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Month: May 2016

Takata Airbag Recall Can Take Months

Takata Airbag Recall Can Take Months

Some drivers are waiting months before their vehicles are being fixed because of the massive amount of recalls from faulty Takata air bags. Those who are unable to get their airbags replaced quickly are struggling to figure out how to get around during the month-long wait for repair. Many people, especially those under the age of 25 are having real difficulty finding an alternative to driving their recalled vehicle, which only puts more drivers at risk of serious injury.

Although some dealerships are lining up rental vehicles for those who have to wait months for their vehicle to be fixed, consumers complain that all dealerships need to be forced to offering credits for rental cars while the wait is so long. A West Palm Beach car crash law firm also noticed that there needs to be an alternative for drivers under the age of 25 and those with low insurance coverage or credit scores, because they’re often the ones who are unable to secure a rental vehicle in the first place.

Takata Airbag Recall Can Take Months & More Recalls Are Expected

The Takata air bag incident is the largest vehicle recall in United States history that American car owners cannot ignore. Takata airbag inflators were installed in 28.8 million vehicles and once the vehicle deploys the airbags as result of a crash, it can also cause metal shrapnel to propel into drivers and passengers. Over 100 people have already been injured by these faulty airbag inflators and ten have died in the United States alone. Even though this problem is very serious and the longer passengers wait, the more dangerous their vehicles become, a majority of defective car owners have not gotten their vehicles fixed.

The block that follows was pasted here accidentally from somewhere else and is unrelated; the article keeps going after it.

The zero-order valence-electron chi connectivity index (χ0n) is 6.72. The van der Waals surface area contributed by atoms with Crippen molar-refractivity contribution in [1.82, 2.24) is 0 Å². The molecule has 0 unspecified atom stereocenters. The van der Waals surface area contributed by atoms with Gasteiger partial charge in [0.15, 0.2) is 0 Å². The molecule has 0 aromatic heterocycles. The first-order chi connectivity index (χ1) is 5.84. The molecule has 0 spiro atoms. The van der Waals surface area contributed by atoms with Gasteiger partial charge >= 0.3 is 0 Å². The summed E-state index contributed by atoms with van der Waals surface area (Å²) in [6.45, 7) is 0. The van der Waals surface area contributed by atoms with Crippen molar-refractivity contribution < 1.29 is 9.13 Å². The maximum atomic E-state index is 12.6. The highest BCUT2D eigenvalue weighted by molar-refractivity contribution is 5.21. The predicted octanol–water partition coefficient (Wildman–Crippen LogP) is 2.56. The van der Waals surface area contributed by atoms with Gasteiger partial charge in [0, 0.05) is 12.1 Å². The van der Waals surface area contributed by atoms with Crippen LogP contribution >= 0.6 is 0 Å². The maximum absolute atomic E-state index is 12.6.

There’s also a chance that Takata has to recall even more vehicles if they cannot prove that their newer inflators aren’t a safety risk. That could increase the years of vehicles recalled to cover model years 2000 to 2015 by 16 different automotive brands.

Proposed Bill in New York Gives Cops Cell Phone Access

Proposed Bill in New York Gives Cops Cell Phone Access

Chances are that you’re aware of a breathalyzer, which monitors your blood alcohol level in the event that your are driving under the influence of alcohol. Now New York police officers want to use a similar device in order to determine whether someone was using their phone at the scene of a car accident. New York lawmakers have presented a bill that would make it possible to access cellphone records in order to protect people from others who make accident claims while they’re driving distracted. Civil liberties groups on the other hand believe that this “textalyzer” device will interfere with the cellphone privacy rights of United States citizens.

West Palm Beach car wreck lawyers are following the proposed bill closely, as if the bill passes, New York will be the first state in the nation to use a cell phone scanning device. The Distracted Operators Risk Casualties (DORCs) advocacy organization heavily supports the proposed bill, since they want to take preventative legal action to reduce and catch those who are involved in texting-related car accidents.

New York Proposed Bill Gives Cops Cell Phone Access, Sorta

Although there are privacy concerns about the proposed bill that allows access to cell phone information, Cellebrite, the Israeli technology company who invented the textalyzer device recently announced that the version used by New York state police would only be a scaled-back version of their phone-scraping technology that won’t give officers access to applications or conversations on the phone. The device will only be used to determine whether the phone was being operated at the time of an accident, with the ability to look further into whether the phone was being used when the police officer obtains a warrant to search the driver’s phone.

Although the company seeks to respect the privacy of drivers’ personal information without violating their rights, the bill includes language that gives law enforcement “implied consent” to testing drivers’ cell phones at the crash scene. This is not a violation of Fourth Amendment rights because no phone data will be taken from the technology, but some civil liberties groups are worried that these claims aren’t as accurate as people are being lead to believe.

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